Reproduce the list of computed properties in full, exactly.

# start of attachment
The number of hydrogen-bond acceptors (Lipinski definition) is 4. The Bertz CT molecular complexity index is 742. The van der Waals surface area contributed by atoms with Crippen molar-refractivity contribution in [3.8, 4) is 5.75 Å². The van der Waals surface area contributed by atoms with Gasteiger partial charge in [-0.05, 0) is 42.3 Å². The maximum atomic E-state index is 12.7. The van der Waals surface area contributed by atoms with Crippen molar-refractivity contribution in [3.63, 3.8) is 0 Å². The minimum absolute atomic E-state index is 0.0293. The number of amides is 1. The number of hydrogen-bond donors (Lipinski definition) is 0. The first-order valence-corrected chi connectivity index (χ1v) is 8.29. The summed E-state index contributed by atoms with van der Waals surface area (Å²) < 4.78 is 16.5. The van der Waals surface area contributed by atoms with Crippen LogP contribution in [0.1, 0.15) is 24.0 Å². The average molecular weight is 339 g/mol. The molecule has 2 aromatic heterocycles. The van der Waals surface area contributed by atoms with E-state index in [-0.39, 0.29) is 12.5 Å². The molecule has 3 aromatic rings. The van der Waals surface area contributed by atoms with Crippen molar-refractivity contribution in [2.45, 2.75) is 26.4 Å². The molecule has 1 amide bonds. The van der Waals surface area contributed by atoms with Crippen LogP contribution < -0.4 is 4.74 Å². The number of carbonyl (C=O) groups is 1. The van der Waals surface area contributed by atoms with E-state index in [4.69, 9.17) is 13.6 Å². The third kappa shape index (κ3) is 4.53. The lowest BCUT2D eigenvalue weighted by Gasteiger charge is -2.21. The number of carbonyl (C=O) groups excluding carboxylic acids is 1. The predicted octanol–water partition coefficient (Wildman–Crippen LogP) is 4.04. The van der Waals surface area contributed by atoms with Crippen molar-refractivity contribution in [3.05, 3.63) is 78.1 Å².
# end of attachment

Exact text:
The number of hydrogen-bond acceptors (Lipinski definition) is 4. The Bertz CT molecular complexity index is 742. The van der Waals surface area contributed by atoms with Crippen molar-refractivity contribution in [3.8, 4) is 5.75 Å². The van der Waals surface area contributed by atoms with Gasteiger partial charge in [-0.05, 0) is 42.3 Å². The maximum atomic E-state index is 12.7. The van der Waals surface area contributed by atoms with Crippen molar-refractivity contribution in [3.63, 3.8) is 0 Å². The minimum absolute atomic E-state index is 0.0293. The number of amides is 1. The number of hydrogen-bond donors (Lipinski definition) is 0. The first-order valence-corrected chi connectivity index (χ1v) is 8.29. The summed E-state index contributed by atoms with van der Waals surface area (Å²) < 4.78 is 16.5. The van der Waals surface area contributed by atoms with Crippen LogP contribution in [0.1, 0.15) is 24.0 Å². The average molecular weight is 339 g/mol. The molecule has 2 aromatic heterocycles. The van der Waals surface area contributed by atoms with E-state index in [-0.39, 0.29) is 12.5 Å². The molecule has 3 aromatic rings. The van der Waals surface area contributed by atoms with Crippen molar-refractivity contribution in [2.45, 2.75) is 26.4 Å². The molecule has 1 amide bonds. The van der Waals surface area contributed by atoms with Crippen LogP contribution < -0.4 is 4.74 Å². The number of carbonyl (C=O) groups is 1. The van der Waals surface area contributed by atoms with E-state index in [4.69, 9.17) is 13.6 Å². The third kappa shape index (κ3) is 4.53. The lowest BCUT2D eigenvalue weighted by Gasteiger charge is -2.21. The number of carbonyl (C=O) groups excluding carboxylic acids is 1. The predicted octanol–water partition coefficient (Wildman–Crippen LogP) is 4.04. The van der Waals surface area contributed by atoms with Crippen molar-refractivity contribution in [3.05, 3.63) is 78.1 Å².